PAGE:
Providing dentistry to underprivileged children in Tanzania

This summer, Dr. Abbas Fazel, an adjunct faculty member at the Arizona School of Dentistry & Oral Health (ASDOH) and a Board member of K2Adventures Foundation, a non-profit 501©3 organization,  and five dental students from ASDOH headed to Kilimanjaro, Tanzania.  This was a humanitarian mission trip, the purpose of which was to provide much needed dental treatment to children at an orphanage and school in the town of Moshi (Mwereni Integrated School and Orphanage).  Most of the children at the orphanage are blind, albino or have an autosomal recessive genetic disorder called XP (xeroderma pigmentosum) which makes their skin very sensitive to sunlight.  These children developed skin tumors frequently and have a very short life span. None of them had ever seen a dentist and many of them were in dire need of dental care.

K2 Adventures was able to raise funds to build and equip this dental clinic in the grounds of the school.  The project was completed in April of 2012 and the first team of students from ASDOH travelled to Tanzania in June of 2012.  The group comprised of Dr. Fazel and five ASDOH dental students including Nadia Fazel (D3), Sarah Usher (D3), Erin Aying (D3), Nipa Patel (D4), and Abrahim Caroci (D4).  Dustin Usher, an information technology expert who works at ASDOH, also accompanied the team and set up a networking of 25 computers that were donated to the school and was able to provide the children with internet access.

After speaking with the headmaster of the school, the group learned that there are less than 500 dentists for over 45 million Tanzanians. The dental students were able to screen 100% of the orphans at the school and were able to perform much needed dental care that included cleanings, fillings, extractions and pulpotomies.  Many of these children have “mottling” of their teeth (including their front teeth) due to excessive fluoride intake in their diet.  These teeth were treated cosmetically which made the children very appreciative and happy to smile again!  Once the orphans were taken care of, we started screening and treating the children at the school.  The dental group kept a record of all the students that were screened, categorized them from preventive to urgent care, took their photos, and noted if they needed more treatment. The goal of the data was to maintain sustainability, so that future and current dentists that visit the school will have the data to continue treatment for the children.

One of the biggest rewards was to give dental care to the children, mainly with special needs. The group gave dental care to children with XP disease, and learned from a local Tanzanian dermatologist that it is unlikely that they will live past 30 years due to the exposure to sunlight. The school faculty gives the children hats and long sleeves to prevent sun exposure to their skin. Other children that were treated were albino. The group learned that the albino children were hunted and slaughtered because their bones are thought to provide medical cures.  Though this practice has been abolished and the children are protected, they still live in fear of their lives.  Currently the school is building a wall around the premises to further protect the children. Although some of the children are blind, they are still very happy and a pleasure to be around. The dental group learned a lot from the children and hopes that more dentists will step up and volunteer in the efforts of providing much needed dental care to the children at Mwereni.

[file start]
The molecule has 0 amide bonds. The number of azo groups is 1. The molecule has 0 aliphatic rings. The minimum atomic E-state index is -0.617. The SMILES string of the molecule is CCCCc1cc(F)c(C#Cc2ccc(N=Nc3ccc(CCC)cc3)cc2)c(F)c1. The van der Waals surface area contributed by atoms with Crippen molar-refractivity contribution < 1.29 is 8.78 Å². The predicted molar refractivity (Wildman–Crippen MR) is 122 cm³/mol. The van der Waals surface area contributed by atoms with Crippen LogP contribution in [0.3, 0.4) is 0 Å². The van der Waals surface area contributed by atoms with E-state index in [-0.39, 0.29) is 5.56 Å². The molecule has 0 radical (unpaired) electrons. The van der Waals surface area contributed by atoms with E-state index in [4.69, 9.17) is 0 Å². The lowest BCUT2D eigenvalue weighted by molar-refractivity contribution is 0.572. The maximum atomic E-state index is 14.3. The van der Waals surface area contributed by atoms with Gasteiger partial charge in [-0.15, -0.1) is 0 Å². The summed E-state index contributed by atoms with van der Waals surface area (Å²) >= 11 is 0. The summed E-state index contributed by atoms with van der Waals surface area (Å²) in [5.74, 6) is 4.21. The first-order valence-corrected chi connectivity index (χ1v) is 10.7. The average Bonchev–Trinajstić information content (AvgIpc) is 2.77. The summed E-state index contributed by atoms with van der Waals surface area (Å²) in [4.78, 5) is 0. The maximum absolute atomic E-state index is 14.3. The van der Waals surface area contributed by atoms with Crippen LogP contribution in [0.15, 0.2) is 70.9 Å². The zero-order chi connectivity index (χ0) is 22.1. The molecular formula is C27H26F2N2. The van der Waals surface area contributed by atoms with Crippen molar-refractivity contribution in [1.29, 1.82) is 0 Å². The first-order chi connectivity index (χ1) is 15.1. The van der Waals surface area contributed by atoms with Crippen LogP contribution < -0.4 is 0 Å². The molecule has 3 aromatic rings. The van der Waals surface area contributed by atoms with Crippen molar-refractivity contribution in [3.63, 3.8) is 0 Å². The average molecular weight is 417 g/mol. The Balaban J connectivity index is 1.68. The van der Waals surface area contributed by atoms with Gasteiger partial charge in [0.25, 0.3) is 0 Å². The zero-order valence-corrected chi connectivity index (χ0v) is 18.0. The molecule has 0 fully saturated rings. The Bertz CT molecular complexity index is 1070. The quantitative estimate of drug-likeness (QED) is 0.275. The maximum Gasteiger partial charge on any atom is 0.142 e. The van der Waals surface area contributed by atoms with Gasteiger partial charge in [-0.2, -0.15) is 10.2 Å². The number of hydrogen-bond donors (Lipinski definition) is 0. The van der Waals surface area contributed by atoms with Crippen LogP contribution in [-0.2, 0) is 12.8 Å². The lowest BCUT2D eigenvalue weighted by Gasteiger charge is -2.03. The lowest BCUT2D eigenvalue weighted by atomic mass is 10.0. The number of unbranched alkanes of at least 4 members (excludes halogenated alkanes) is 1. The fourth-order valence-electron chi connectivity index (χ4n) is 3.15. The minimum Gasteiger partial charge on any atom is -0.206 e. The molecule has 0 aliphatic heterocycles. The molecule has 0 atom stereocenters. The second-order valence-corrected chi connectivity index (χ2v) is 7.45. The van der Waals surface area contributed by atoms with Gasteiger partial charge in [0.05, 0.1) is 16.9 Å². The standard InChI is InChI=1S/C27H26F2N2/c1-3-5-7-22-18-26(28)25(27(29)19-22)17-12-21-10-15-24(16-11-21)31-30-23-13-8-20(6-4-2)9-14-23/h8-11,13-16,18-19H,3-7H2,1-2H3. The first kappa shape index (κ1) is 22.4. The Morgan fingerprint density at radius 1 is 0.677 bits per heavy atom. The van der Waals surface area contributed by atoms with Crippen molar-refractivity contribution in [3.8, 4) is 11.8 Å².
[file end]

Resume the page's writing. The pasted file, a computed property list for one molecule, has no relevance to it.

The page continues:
K2 Adventures and Dr. Fazel are hoping to bring back dentists and dental students more frequently to Tanzania. If you would like to participate on this dental service trip, please contact Dr. Fazel at afazel@atsu.edu, Kevin keving@k2adventures.org, or Kristen at Kristen@k2adventures.org.

~Erin Aying, Arizona ‘14

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Comments (4)

  1. Ivana Ridzon Yazbek

    You’ve done all such a wonderful service for these children. Thank you for sharing. I would love to travel to Moshi and improve the lives of children. Did you have a chance to visit Kilimanjaro at all?

    Reply
  2. Erin A.

    Hi Ivana!

    The dental students did not get to climb Mt. Kilimanjaro since we were spending most of our time in the dental clinic. However, we did see an epic view from our hotel roof and even the dental clinic site! It’s absolutely majestic! I would love to go back one day and climb Mt. Kilimanjaro since it is the highest summit in Africa! I had an amazing experience and was so impressed how organized everything was. Dr. Fazel, Kevin, and Kristen are definitely looking for dentists, dental students, or dental professionals to go back more frequently. Please contact them at:

    afazel@atsu.edu, Kevin keving@k2adventures.org, or Kristen at Kristen@k2adventures.org

    Reply
  3. Ivana Ridzon Yazbek

    Thank you Erin. I am certainly going to contact them now. Kindly, Ivana

    Reply
  4. martina

    please am a student taking dental therapist can i come along on your next project

    Reply

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